Nothing's good on TV at this hour, anyway. Make the most of the sunshine by loosening up with family and friends and capturing a cherished moment.
Shoot an old-school family portrait
Forget selfies. A great family photo makes for a more memorable and treasured shot.
Mornings are a good time for a family photo. The light's right and everyone's looking fresh. "Play with poses," advises Natasha Hemrajani, who photographs regularly for magazines, including Brunch. "Sitting in a straight line makes for a dull picture." Get one member to hop on the couch's armrest, ask your dad to hold the family in a giant hug, get the kids to leap into the air, or capture your family looking fondly at each other.Don't fake the smiles. Before you hit click, crack a joke, recall a happy memory, or the way your pot-bellied uncle dances at weddings. "Expressions say it all," says Monisha Ajgaonkar, a wedding and celebrity photographer. Wink, grin, pout and laugh away.
"Get your family to sit in a non-cluttered background," says Hemrajani. You do not want a switchboard in the family portrait. "A colourful wall or corner makes a great background," says Ajgaonkar. Or just wear all white or funky colours.
Shoot when natural light is pouring in through the window.
"Don't stand with your back to the window, and avoid flash,"
Hemrajani says. If you're shooting with a cellphone, avoid using the digital zoom. "It only crops your picture," says Hemrajani. Instead, move forward so you're closer to your subjects. "And hold your breath before you click for clear stills."
If you are not happy with what you've shot, there are apps that can come to your rescue. Hemrajani recommends Snapseed and Vignette for quick photo-editing and cool effects.
Organise a friendly football match with your neighbours
Want to break the ice with the ones next door? Siddharth Pandey of LEH LEH Sports suggests a kick or two.
This No TV Day, we also tell you:
How to make afternoons worthwhile without TV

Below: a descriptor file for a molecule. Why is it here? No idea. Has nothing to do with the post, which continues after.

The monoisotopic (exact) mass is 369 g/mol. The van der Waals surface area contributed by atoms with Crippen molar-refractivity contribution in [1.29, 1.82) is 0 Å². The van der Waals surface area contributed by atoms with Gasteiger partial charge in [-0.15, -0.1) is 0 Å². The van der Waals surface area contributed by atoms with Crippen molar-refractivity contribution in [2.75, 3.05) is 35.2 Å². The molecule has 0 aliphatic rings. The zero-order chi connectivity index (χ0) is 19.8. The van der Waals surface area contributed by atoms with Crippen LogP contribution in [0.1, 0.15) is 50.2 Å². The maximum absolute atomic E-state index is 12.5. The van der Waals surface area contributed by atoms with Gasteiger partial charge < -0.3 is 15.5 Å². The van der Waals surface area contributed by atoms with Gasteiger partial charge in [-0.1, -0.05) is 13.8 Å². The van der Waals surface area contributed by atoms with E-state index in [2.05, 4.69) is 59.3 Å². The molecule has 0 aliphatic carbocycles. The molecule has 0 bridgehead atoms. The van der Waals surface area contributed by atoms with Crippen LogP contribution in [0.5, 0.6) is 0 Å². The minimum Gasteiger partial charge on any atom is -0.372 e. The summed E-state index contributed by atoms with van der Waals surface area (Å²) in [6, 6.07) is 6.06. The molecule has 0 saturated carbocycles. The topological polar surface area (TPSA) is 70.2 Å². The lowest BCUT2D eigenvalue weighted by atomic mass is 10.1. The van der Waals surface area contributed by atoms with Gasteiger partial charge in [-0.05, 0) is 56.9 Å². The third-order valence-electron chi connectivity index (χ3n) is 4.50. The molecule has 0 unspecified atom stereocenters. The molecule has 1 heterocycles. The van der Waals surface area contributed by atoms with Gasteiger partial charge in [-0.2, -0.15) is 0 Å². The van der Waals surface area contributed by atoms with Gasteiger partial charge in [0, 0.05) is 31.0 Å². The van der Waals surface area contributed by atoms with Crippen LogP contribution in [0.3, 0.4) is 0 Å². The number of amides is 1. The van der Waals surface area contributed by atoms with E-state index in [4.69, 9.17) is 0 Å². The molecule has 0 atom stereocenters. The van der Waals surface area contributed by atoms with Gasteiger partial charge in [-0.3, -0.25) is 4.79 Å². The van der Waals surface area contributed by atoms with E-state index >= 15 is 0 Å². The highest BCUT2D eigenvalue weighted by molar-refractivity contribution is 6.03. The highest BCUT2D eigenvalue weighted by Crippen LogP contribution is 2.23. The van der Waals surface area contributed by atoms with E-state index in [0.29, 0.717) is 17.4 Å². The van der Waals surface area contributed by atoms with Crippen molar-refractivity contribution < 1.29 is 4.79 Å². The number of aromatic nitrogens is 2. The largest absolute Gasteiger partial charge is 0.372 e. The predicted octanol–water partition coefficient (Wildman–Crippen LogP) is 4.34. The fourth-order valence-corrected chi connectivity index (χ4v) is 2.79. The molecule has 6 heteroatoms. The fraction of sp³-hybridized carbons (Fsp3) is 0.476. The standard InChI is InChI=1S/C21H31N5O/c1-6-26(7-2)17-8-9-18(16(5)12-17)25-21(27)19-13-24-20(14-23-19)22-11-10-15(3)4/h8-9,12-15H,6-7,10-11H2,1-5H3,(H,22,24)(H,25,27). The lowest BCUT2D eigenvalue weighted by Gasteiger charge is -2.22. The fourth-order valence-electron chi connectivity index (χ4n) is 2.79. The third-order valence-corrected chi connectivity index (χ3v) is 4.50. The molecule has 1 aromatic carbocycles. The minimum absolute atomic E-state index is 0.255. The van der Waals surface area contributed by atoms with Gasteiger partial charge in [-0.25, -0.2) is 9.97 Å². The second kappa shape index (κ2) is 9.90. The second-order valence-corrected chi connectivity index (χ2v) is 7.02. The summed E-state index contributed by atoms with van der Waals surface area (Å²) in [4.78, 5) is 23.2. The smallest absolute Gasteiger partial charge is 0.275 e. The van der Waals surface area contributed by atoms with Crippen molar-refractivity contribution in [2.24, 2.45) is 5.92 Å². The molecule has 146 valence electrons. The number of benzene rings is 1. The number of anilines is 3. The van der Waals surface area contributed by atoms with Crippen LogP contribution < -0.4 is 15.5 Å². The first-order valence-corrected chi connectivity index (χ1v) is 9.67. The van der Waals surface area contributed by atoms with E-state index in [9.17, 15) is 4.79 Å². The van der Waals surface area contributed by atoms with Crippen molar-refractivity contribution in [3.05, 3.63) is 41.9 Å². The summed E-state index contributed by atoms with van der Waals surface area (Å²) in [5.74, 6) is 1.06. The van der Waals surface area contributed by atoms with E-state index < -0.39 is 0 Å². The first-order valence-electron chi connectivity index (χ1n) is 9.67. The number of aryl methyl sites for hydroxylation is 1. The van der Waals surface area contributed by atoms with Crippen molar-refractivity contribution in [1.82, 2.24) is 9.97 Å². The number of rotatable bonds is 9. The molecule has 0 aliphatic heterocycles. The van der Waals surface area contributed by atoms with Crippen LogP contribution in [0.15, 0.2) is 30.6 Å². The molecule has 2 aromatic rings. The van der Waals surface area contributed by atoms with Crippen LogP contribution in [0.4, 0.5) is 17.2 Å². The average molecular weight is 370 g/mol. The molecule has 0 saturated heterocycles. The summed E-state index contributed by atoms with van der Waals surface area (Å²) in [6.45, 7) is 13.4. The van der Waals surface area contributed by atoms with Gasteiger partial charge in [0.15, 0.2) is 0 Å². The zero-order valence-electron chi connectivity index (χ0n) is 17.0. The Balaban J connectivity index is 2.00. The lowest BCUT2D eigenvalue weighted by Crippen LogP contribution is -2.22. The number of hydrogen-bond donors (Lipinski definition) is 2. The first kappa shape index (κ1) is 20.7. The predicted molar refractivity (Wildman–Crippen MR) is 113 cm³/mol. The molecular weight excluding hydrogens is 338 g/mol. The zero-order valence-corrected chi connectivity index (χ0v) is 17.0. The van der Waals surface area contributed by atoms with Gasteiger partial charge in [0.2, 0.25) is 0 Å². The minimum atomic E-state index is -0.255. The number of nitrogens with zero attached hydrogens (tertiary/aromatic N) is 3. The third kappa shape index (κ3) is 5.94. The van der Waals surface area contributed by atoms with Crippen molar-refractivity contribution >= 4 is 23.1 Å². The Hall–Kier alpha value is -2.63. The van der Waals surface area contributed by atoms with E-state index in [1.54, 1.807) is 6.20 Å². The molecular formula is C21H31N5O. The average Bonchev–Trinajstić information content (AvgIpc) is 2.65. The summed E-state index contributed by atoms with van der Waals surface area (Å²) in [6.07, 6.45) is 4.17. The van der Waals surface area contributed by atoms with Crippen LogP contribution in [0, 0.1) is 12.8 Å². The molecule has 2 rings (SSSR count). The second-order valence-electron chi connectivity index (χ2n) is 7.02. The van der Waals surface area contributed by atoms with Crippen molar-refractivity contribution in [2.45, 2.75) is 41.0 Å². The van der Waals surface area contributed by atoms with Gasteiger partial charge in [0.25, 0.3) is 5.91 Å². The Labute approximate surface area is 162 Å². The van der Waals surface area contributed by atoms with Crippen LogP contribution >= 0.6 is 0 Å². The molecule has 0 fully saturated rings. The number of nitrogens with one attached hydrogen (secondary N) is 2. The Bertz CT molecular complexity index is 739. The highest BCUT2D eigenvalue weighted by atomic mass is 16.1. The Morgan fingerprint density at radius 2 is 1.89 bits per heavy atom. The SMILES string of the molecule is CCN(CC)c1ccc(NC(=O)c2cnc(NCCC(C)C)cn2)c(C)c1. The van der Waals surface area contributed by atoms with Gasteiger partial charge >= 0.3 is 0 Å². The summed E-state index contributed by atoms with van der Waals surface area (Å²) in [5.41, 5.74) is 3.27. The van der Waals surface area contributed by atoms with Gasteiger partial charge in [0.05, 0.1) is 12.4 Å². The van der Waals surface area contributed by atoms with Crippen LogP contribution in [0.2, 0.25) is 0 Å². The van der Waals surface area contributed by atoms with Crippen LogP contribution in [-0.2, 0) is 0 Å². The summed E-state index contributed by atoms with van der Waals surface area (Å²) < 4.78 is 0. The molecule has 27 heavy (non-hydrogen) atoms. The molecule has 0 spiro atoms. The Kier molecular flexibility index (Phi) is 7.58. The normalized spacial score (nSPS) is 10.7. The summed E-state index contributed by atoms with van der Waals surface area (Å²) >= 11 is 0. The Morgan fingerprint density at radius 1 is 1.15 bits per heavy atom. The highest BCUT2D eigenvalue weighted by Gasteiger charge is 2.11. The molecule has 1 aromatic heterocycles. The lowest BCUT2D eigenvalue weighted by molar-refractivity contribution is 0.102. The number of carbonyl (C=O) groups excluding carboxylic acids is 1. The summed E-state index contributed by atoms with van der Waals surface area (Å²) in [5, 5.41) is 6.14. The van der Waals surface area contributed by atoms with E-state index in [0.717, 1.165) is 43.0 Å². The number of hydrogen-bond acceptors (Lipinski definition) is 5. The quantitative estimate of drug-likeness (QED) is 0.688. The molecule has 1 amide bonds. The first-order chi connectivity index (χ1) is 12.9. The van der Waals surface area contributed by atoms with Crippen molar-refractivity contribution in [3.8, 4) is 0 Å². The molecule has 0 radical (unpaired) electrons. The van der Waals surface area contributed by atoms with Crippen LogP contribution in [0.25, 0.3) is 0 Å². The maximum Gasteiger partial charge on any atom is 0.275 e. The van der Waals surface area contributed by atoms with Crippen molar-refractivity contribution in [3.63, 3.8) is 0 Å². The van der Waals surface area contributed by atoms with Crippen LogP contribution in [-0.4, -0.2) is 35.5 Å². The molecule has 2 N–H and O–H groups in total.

How to make evenings hot and happening sans television
* Organise a non-competitive game, with five to six members on each team. Involve everyone from your society, including the kids, and make sure there's at least one girl on each team. The game should last 30 minutes with one break after 15 minutes. Make sure that after the game, every player gets a small prize. "This motivates kids to ditch their Xboxes and PS3s and play a real sport," says Pandey.
*You can also organise a separate game for the adults. Set an age limit for the game, preferably between 18 and 30. You will need referees, line markings, score sheets, a scoreboard and rules. "Maybe older members can keep score. They will gladly be a part of a community activity."
* You will also need light refreshments (bananas, glucose biscuits and sandwiches). A first-aid kit is a must (painkillers, Band-Aids, Dettol, cotton and antiseptic spray). "Know where the nearest medical centre is in the unlikely event of any serious injuries," Pandey adds.* Do this for a couple of weeks and before you know it, the guys next door will have turned into everybody's friends.
What to do: Spread newspaper to save your floor from paint drips. Get small and big balloons. Check balloon for tears and strength.
Next up: Dilute the paints by adding water and fill the balloons. Take care that it does not reach the rim. Blow them up, taking care that you don't suck in the paint. Once you have mastered the technique, fill balloons with more paint and less air. Secure the end with a string.
Finally: Pin the paint balloons on to a white canvas using push pins. Tie the canvas at a height.
You can now aim your darts and pop those balloons. If you hit bull's eye, the artistic paint splash on the canvas will be worthy of a spot on your living room wall.
From HT Brunch, May 31
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